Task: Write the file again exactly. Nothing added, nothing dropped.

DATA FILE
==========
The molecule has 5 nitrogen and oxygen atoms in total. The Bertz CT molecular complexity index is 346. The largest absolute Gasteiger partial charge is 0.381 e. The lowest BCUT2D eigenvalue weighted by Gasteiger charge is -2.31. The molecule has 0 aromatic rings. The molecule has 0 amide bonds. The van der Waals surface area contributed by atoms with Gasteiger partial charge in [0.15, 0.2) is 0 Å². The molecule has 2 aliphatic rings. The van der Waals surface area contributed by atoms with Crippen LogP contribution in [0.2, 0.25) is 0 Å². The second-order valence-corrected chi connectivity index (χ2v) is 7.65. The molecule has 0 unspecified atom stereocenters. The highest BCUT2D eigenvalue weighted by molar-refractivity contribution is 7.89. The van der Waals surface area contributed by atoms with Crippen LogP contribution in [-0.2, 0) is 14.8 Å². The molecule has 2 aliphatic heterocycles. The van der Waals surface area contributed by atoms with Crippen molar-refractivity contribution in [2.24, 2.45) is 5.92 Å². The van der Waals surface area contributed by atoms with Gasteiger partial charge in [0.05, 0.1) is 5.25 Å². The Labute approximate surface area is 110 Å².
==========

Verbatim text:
The molecule has 5 nitrogen and oxygen atoms in total. The Bertz CT molecular complexity index is 346. The largest absolute Gasteiger partial charge is 0.381 e. The lowest BCUT2D eigenvalue weighted by Gasteiger charge is -2.31. The molecule has 0 aromatic rings. The molecule has 0 amide bonds. The van der Waals surface area contributed by atoms with Gasteiger partial charge in [0.15, 0.2) is 0 Å². The molecule has 2 aliphatic rings. The van der Waals surface area contributed by atoms with Crippen LogP contribution in [0.2, 0.25) is 0 Å². The second-order valence-corrected chi connectivity index (χ2v) is 7.65. The molecule has 0 unspecified atom stereocenters. The highest BCUT2D eigenvalue weighted by molar-refractivity contribution is 7.89. The van der Waals surface area contributed by atoms with Crippen LogP contribution in [-0.2, 0) is 14.8 Å². The molecule has 2 aliphatic heterocycles. The van der Waals surface area contributed by atoms with Crippen molar-refractivity contribution in [2.24, 2.45) is 5.92 Å². The van der Waals surface area contributed by atoms with Gasteiger partial charge in [0.05, 0.1) is 5.25 Å². The Labute approximate surface area is 110 Å².